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The Year in Review

Research highlights of 2012


The Year in Review

alive looks back at some of the significant health studies of 2012. Studies on exercise, supplements, nutrition, and sleep can help us improve our personal health habits.

alive takes a look back at some of the significant health studies of 2012. Whether the studies focus on exercise, sleep, or supplements, they all reflect simple things we can do as individuals to improve and/or maintain our health.

10-20-30 is a new time-efficient training concept developed by Danish researchers to improve running performance. Despite spending less time training, runners were able to increase their running speed while significantly decreasing blood pressure and cholesterol.

Follow this routine:

  • Perform a 1 km low-intensity warm-up, such as walking.
  • Divide a 5-minute block of time into 1-minute intervals:
    • Run at high intensity for 10 seconds.
    • Run at medium intensity for 20 seconds.
    • Run at low intensity for 30 seconds.
  • Repeat 4 times.
  • Rest for 2 minutes.

Repeat this routine 3 to 4 times to complete the workout.

36% of seniors, aged 70 to 93, who exercised regularly and used a computer, tested cognitively normal, compared to only 20.1 percent of seniors who didn’t exercise or use a computer. As baby boomers age, researchers predict an increase in dementia. But when exercise is combined with mental activities our brains continue to function normally.

Beneficial moderate physical exercise includes brisk walking, strength training, swimming, yoga, and doubles tennis. Mentally stimulating activities include using a computer, reading, playing music, and participating in social activities.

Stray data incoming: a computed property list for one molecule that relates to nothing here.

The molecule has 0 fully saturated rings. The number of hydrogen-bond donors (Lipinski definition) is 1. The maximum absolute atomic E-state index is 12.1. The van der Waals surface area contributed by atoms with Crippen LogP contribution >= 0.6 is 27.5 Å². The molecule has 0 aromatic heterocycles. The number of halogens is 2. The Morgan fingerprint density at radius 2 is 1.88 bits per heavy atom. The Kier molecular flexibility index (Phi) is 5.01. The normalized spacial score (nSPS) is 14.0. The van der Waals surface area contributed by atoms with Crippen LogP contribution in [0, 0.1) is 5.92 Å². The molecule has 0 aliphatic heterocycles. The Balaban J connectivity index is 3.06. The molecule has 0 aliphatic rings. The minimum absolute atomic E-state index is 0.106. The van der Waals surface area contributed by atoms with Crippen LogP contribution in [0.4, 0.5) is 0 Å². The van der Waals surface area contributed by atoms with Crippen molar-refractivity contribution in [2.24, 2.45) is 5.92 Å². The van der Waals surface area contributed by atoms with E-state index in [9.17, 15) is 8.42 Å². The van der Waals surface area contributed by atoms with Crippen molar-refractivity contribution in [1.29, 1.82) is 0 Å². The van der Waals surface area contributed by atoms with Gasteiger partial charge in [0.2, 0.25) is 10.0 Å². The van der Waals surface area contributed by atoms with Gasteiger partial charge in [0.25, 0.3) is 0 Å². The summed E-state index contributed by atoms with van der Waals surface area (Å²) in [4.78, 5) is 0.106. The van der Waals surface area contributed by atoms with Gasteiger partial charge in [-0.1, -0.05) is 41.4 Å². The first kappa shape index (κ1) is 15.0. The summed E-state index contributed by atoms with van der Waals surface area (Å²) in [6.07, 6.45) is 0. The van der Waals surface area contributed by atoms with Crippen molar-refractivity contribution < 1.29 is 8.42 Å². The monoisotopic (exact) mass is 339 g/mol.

80 mg of timed-release iron (ferrous sulphate) reduced fatigue in a group of women aged 18 to 50 who were low in iron but not anemic. The women took iron supplements for 12 weeks. Researchers claim that iron deficiency may be a cause of fatigue in women of childbearing age that is overlooked, and note that supplementing with iron is preferable to unwarranted pharmacological treatments.

30 minutes of weight training five times a week, for a total of 150 minutes, may reduce men’s risk of type 2 diabetes by up to 34 percent, according to a Harvard study. By adding 150 minutes of aerobic exercise a week, such as brisk walking or running, they may be able to reduce their diabetes risk by up to 59 percent.

While combining the two types of exercise produces the best results, even moderate amounts of weight training alone are beneficial. Since the study involved only men, researchers aren’t sure whether these results apply to women.

2 yoga classes a week for eight weeks significantly improved balance in a small group of stroke survivors. Researchers believe the combination of postures, deep breathing, and meditation may be more therapeutic than traditional exercise.

Improvement in balance was greater than in other post-stroke exercise clinical trials, and benefits occurred even when individuals started yoga six months after having a stroke. Participants reported increased confidence in the ability to maintain their balance, which led them to attempt more challenging activities.

20 years of meditation practice can strengthen the brain, according to MRI scans done on 50 meditators who practised various types of meditation. Researchers found that the brains of long-time meditators develop more folds in the cortex of the brain, a process also known as gyrification.

This may allow their brains to become more adept at processing information, forming memories, and making decisions. The longer a person practised meditation, the more folds were formed in the brain’s cortex.

12 minutes of performing chanting yogic meditation each day for eight weeks reduced stress levels in caregivers of patients with Alzheimer’s disease and dementia. Previous studies have shown that caregivers experience increased levels of cardiovascular disease and emotional stress.